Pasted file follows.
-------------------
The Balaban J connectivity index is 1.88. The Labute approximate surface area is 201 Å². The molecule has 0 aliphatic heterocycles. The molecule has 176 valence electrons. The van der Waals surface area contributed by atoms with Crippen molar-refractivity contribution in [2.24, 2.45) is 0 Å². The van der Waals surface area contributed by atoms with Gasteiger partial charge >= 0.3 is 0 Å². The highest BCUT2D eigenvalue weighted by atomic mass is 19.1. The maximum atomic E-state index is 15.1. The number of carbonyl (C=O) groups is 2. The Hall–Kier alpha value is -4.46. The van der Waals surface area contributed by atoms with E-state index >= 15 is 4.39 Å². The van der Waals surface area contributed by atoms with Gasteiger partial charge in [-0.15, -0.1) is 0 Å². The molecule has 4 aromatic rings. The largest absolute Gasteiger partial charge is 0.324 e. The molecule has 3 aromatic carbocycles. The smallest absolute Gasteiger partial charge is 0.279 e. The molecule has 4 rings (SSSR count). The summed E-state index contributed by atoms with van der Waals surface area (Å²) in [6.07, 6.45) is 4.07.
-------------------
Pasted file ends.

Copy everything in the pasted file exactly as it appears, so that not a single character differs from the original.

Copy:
The Balaban J connectivity index is 1.88. The Labute approximate surface area is 201 Å². The molecule has 0 aliphatic heterocycles. The molecule has 176 valence electrons. The van der Waals surface area contributed by atoms with Crippen molar-refractivity contribution in [2.24, 2.45) is 0 Å². The van der Waals surface area contributed by atoms with Gasteiger partial charge >= 0.3 is 0 Å². The highest BCUT2D eigenvalue weighted by atomic mass is 19.1. The maximum atomic E-state index is 15.1. The number of carbonyl (C=O) groups is 2. The Hall–Kier alpha value is -4.46. The van der Waals surface area contributed by atoms with E-state index >= 15 is 4.39 Å². The van der Waals surface area contributed by atoms with Gasteiger partial charge in [-0.15, -0.1) is 0 Å². The molecule has 4 aromatic rings. The largest absolute Gasteiger partial charge is 0.324 e. The molecule has 3 aromatic carbocycles. The smallest absolute Gasteiger partial charge is 0.279 e. The molecule has 4 rings (SSSR count). The summed E-state index contributed by atoms with van der Waals surface area (Å²) in [6.07, 6.45) is 4.07.